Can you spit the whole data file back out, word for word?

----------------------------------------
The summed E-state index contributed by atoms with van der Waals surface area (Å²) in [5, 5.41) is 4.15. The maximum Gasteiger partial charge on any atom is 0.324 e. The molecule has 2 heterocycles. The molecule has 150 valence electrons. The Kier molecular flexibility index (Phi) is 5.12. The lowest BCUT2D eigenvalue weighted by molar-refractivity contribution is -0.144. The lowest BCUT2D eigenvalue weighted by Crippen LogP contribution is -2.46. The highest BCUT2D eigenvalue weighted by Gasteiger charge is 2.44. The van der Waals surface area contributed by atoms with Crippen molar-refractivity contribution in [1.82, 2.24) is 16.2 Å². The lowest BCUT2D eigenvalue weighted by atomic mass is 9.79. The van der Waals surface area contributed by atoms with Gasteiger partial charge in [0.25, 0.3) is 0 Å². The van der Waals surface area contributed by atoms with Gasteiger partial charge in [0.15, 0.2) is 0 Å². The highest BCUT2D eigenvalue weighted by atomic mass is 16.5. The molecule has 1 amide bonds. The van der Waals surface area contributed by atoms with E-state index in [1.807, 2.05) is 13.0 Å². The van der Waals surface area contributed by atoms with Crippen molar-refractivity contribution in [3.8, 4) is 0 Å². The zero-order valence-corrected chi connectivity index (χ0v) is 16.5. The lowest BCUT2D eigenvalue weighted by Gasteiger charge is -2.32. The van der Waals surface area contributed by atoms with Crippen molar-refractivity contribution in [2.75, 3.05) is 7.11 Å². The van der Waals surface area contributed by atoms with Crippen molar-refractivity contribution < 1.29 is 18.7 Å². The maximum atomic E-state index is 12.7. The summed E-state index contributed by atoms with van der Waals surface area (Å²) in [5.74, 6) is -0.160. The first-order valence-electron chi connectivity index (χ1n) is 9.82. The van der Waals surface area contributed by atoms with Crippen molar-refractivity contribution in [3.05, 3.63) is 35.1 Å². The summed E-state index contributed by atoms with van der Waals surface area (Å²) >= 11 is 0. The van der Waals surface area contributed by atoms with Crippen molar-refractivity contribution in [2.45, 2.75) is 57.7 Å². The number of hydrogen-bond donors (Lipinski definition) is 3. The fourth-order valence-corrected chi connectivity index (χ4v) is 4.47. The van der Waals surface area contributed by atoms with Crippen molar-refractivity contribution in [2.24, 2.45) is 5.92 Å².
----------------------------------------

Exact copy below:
The summed E-state index contributed by atoms with van der Waals surface area (Å²) in [5, 5.41) is 4.15. The maximum Gasteiger partial charge on any atom is 0.324 e. The molecule has 2 heterocycles. The molecule has 150 valence electrons. The Kier molecular flexibility index (Phi) is 5.12. The lowest BCUT2D eigenvalue weighted by molar-refractivity contribution is -0.144. The lowest BCUT2D eigenvalue weighted by Crippen LogP contribution is -2.46. The highest BCUT2D eigenvalue weighted by Gasteiger charge is 2.44. The van der Waals surface area contributed by atoms with Crippen molar-refractivity contribution in [1.82, 2.24) is 16.2 Å². The lowest BCUT2D eigenvalue weighted by atomic mass is 9.79. The van der Waals surface area contributed by atoms with Gasteiger partial charge in [0.25, 0.3) is 0 Å². The van der Waals surface area contributed by atoms with Gasteiger partial charge in [0.15, 0.2) is 0 Å². The highest BCUT2D eigenvalue weighted by atomic mass is 16.5. The molecule has 1 amide bonds. The van der Waals surface area contributed by atoms with E-state index in [1.807, 2.05) is 13.0 Å². The van der Waals surface area contributed by atoms with Crippen molar-refractivity contribution in [3.8, 4) is 0 Å². The zero-order valence-corrected chi connectivity index (χ0v) is 16.5. The lowest BCUT2D eigenvalue weighted by Gasteiger charge is -2.32. The van der Waals surface area contributed by atoms with Crippen molar-refractivity contribution in [2.75, 3.05) is 7.11 Å². The van der Waals surface area contributed by atoms with Crippen molar-refractivity contribution < 1.29 is 18.7 Å². The maximum atomic E-state index is 12.7. The summed E-state index contributed by atoms with van der Waals surface area (Å²) in [5.74, 6) is -0.160. The first-order valence-electron chi connectivity index (χ1n) is 9.82. The van der Waals surface area contributed by atoms with Crippen molar-refractivity contribution in [3.05, 3.63) is 35.1 Å². The summed E-state index contributed by atoms with van der Waals surface area (Å²) >= 11 is 0. The van der Waals surface area contributed by atoms with Crippen molar-refractivity contribution in [2.45, 2.75) is 57.7 Å². The number of hydrogen-bond donors (Lipinski definition) is 3. The fourth-order valence-corrected chi connectivity index (χ4v) is 4.47. The van der Waals surface area contributed by atoms with Crippen molar-refractivity contribution in [2.24, 2.45) is 5.92 Å².